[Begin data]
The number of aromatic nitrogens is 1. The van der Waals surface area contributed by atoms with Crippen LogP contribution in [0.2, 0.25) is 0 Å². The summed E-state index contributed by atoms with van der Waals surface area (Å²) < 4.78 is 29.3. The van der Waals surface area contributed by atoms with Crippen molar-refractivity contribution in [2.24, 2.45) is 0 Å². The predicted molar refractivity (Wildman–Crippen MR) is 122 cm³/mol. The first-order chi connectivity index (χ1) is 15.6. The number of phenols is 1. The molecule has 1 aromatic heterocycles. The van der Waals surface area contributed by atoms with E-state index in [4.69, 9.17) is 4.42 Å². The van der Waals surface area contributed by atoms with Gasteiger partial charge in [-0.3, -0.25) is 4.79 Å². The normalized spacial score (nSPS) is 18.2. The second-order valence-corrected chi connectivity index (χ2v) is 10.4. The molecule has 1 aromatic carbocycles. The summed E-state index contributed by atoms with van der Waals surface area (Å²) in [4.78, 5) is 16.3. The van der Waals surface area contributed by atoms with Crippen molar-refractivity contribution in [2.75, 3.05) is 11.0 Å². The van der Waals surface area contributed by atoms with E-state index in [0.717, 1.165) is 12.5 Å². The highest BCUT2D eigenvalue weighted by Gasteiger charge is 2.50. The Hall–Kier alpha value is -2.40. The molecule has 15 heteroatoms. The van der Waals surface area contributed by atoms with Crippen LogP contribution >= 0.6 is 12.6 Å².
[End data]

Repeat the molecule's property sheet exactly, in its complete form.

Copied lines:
The number of aromatic nitrogens is 1. The van der Waals surface area contributed by atoms with Crippen LogP contribution in [0.2, 0.25) is 0 Å². The summed E-state index contributed by atoms with van der Waals surface area (Å²) < 4.78 is 29.3. The van der Waals surface area contributed by atoms with Crippen molar-refractivity contribution in [2.24, 2.45) is 0 Å². The predicted molar refractivity (Wildman–Crippen MR) is 122 cm³/mol. The first-order chi connectivity index (χ1) is 15.6. The number of phenols is 1. The molecule has 1 aromatic heterocycles. The van der Waals surface area contributed by atoms with E-state index in [4.69, 9.17) is 4.42 Å². The van der Waals surface area contributed by atoms with Gasteiger partial charge in [-0.3, -0.25) is 4.79 Å². The normalized spacial score (nSPS) is 18.2. The second-order valence-corrected chi connectivity index (χ2v) is 10.4. The molecule has 1 aromatic carbocycles. The summed E-state index contributed by atoms with van der Waals surface area (Å²) in [4.78, 5) is 16.3. The van der Waals surface area contributed by atoms with Crippen molar-refractivity contribution in [2.75, 3.05) is 11.0 Å². The van der Waals surface area contributed by atoms with E-state index in [0.717, 1.165) is 12.5 Å². The highest BCUT2D eigenvalue weighted by Gasteiger charge is 2.50. The Hall–Kier alpha value is -2.40. The molecule has 15 heteroatoms. The van der Waals surface area contributed by atoms with Crippen LogP contribution >= 0.6 is 12.6 Å².